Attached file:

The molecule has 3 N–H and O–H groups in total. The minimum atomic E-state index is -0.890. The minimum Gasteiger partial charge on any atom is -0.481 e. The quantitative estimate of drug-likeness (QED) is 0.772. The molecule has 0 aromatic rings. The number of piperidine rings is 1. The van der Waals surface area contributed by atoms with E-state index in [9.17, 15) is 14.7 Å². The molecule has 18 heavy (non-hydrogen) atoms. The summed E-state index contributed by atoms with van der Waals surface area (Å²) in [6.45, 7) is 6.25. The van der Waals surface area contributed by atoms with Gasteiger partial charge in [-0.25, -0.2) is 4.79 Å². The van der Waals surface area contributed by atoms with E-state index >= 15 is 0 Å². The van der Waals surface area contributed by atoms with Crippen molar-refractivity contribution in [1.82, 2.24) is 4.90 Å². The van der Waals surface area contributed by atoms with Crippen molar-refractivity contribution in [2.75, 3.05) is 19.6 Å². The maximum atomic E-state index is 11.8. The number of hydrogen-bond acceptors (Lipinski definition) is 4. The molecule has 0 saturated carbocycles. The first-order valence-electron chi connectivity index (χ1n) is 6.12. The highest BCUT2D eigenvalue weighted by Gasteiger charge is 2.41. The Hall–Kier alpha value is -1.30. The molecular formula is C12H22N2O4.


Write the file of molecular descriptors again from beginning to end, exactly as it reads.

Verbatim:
The molecule has 3 N–H and O–H groups in total. The minimum atomic E-state index is -0.890. The minimum Gasteiger partial charge on any atom is -0.481 e. The quantitative estimate of drug-likeness (QED) is 0.772. The molecule has 0 aromatic rings. The number of piperidine rings is 1. The van der Waals surface area contributed by atoms with E-state index in [9.17, 15) is 14.7 Å². The molecule has 18 heavy (non-hydrogen) atoms. The summed E-state index contributed by atoms with van der Waals surface area (Å²) in [6.45, 7) is 6.25. The van der Waals surface area contributed by atoms with Gasteiger partial charge in [-0.25, -0.2) is 4.79 Å². The van der Waals surface area contributed by atoms with E-state index >= 15 is 0 Å². The van der Waals surface area contributed by atoms with Crippen molar-refractivity contribution in [1.82, 2.24) is 4.90 Å². The van der Waals surface area contributed by atoms with Crippen molar-refractivity contribution in [2.75, 3.05) is 19.6 Å². The maximum atomic E-state index is 11.8. The number of hydrogen-bond acceptors (Lipinski definition) is 4. The molecule has 0 saturated carbocycles. The first-order valence-electron chi connectivity index (χ1n) is 6.12. The highest BCUT2D eigenvalue weighted by Gasteiger charge is 2.41. The Hall–Kier alpha value is -1.30. The molecular formula is C12H22N2O4.